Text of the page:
The findings from the project confirm recent analysis from the Pew Research Center which shows a 60% majority consensus exists amongst the American public that climate change is a real and major threat. Despite this majority, a spectrum of different positive and negative future visions was found across Twitter and Reddit; no single climate imaginary dominated. The divergence of climate imaginaries across the two platforms indicates the multiple and varied obstacles to engaging and mobilising the American social media publics in climate politics. Factmata’s tools were easy to navigate and provided the means to conduct reliable content analysis of the very large datasets within a reasonable timeframe. In particular, the tool’s ability to contextualise the claim of a social media publication by retaining the URL link to the post’s original form added nuance and precision to the research. By using Factmata’s tools, I avoided the risk of erasing important context and wider meaning from the social media posts unlike many other Big Data studies which aim to identify macro-level trends from large volumes of social media data. Factmata’s tools facilitated more representative research and saved time for complimentary qualitative analysis which provided in-depth and holistic evaluation of the climate imaginaries found. The mixed method and experimental strategy of this project was applauded by LSE for its clean results and fascinating findings.
An interesting finding from the project was that climate imaginaries on Reddit tended to be more negative (61%), whereas on Twitter they were more positive (59%). More significantly, these negative climate imaginaries on Reddit were more ‘post-political’ (orientated around universal consensus) than ‘politicised’ (divisive and polarised) as on Twitter. On Reddit, the two dominant negative imaginaries were first, ‘psychological imminence’, which frames climate concerns as a crisis and a threat to humanity’s imminent temporality and second, ‘postapocalyptic environmentalism’, based on the experience of irreversible or unavoidable loss and sense that catastrophe is ongoing. The Reddit findings suggest, as Michael Mann the climatologist and geophysicist fears, that climate ‘doomism’ is a negative and paralysing attitude that has overtaken climate denial as a threat to mobilising support and action to mitigate climate change. However, in contrast the negative climate imaginaries on Twitter were more politicised, such as climate denial discourses that ‘naturalised [the] threat’ of climate change.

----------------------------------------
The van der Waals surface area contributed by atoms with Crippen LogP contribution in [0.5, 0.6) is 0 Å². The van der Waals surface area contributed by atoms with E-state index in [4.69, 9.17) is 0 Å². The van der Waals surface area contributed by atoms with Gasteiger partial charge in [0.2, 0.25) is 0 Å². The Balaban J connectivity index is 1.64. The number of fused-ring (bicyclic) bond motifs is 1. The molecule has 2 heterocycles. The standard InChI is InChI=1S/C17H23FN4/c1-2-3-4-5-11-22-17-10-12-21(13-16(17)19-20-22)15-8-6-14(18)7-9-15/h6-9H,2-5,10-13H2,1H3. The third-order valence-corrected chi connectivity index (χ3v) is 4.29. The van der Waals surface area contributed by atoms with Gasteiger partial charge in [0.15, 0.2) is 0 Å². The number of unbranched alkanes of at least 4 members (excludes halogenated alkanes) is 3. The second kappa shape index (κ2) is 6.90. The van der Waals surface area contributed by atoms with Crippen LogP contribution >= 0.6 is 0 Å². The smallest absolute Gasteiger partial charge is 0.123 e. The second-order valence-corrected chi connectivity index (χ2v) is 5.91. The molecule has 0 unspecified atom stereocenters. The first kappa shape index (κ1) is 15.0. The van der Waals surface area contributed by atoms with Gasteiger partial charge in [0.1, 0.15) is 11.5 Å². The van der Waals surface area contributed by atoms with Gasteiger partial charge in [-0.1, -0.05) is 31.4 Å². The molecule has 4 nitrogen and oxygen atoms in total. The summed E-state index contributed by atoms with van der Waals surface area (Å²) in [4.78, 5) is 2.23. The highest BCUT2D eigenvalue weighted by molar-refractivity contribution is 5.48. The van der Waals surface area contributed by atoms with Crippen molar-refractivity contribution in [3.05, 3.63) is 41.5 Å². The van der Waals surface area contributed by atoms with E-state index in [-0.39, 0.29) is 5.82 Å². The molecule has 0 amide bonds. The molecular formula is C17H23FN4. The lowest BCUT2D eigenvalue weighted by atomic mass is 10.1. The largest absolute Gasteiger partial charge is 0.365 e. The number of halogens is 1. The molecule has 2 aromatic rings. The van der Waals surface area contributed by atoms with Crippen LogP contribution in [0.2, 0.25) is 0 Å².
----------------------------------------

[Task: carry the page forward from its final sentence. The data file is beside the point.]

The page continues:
Automated social media research requires significant reflection on ethical considerations and technological biases, given the relative novelty of social media research and evolving policies on data privacy and security. In this research project, understanding Factmata’s company mission and ensuring it aligned with my research’s aim and ethics procedures was important. Factmata was founded on the premise of helping anyone understand online content better and protect against the growing abundance of damaging rhetoric such as harmful content, biases, offensiveness, and misinformation that can be present within online spheres. This aligned with my research’s aims to understand and identify the productive and unproductive climate change imaginaries online in the drive towards climate change adaptation and mitigation action.
If you have any questions about this project, please contact Natasha at firstname.lastname@example.org.